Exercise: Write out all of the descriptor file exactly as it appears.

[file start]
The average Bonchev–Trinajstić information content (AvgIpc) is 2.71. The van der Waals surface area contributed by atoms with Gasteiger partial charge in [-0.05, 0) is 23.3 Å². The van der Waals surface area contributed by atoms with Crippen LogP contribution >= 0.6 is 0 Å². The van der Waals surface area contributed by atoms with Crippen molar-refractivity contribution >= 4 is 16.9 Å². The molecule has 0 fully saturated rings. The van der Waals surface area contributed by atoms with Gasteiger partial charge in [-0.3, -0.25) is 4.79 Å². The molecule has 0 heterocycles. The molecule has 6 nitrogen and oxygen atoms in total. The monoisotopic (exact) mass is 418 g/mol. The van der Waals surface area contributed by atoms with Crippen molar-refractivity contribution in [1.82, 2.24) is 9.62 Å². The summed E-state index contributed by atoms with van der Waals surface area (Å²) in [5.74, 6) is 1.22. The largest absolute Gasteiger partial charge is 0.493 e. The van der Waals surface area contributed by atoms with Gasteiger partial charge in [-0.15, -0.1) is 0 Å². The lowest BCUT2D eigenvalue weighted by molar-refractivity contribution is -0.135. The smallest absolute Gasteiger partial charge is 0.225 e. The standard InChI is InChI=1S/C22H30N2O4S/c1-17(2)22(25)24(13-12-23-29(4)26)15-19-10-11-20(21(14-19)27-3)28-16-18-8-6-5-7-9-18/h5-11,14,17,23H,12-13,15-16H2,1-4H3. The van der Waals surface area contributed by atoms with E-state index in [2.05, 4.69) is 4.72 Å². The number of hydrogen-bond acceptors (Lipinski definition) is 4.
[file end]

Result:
The average Bonchev–Trinajstić information content (AvgIpc) is 2.71. The van der Waals surface area contributed by atoms with Gasteiger partial charge in [-0.05, 0) is 23.3 Å². The van der Waals surface area contributed by atoms with Crippen LogP contribution >= 0.6 is 0 Å². The van der Waals surface area contributed by atoms with Crippen molar-refractivity contribution >= 4 is 16.9 Å². The molecule has 0 fully saturated rings. The van der Waals surface area contributed by atoms with Gasteiger partial charge in [-0.3, -0.25) is 4.79 Å². The molecule has 0 heterocycles. The molecule has 6 nitrogen and oxygen atoms in total. The monoisotopic (exact) mass is 418 g/mol. The van der Waals surface area contributed by atoms with Crippen molar-refractivity contribution in [1.82, 2.24) is 9.62 Å². The summed E-state index contributed by atoms with van der Waals surface area (Å²) in [5.74, 6) is 1.22. The largest absolute Gasteiger partial charge is 0.493 e. The van der Waals surface area contributed by atoms with Gasteiger partial charge in [-0.15, -0.1) is 0 Å². The lowest BCUT2D eigenvalue weighted by molar-refractivity contribution is -0.135. The smallest absolute Gasteiger partial charge is 0.225 e. The standard InChI is InChI=1S/C22H30N2O4S/c1-17(2)22(25)24(13-12-23-29(4)26)15-19-10-11-20(21(14-19)27-3)28-16-18-8-6-5-7-9-18/h5-11,14,17,23H,12-13,15-16H2,1-4H3. The van der Waals surface area contributed by atoms with E-state index in [2.05, 4.69) is 4.72 Å². The number of hydrogen-bond acceptors (Lipinski definition) is 4.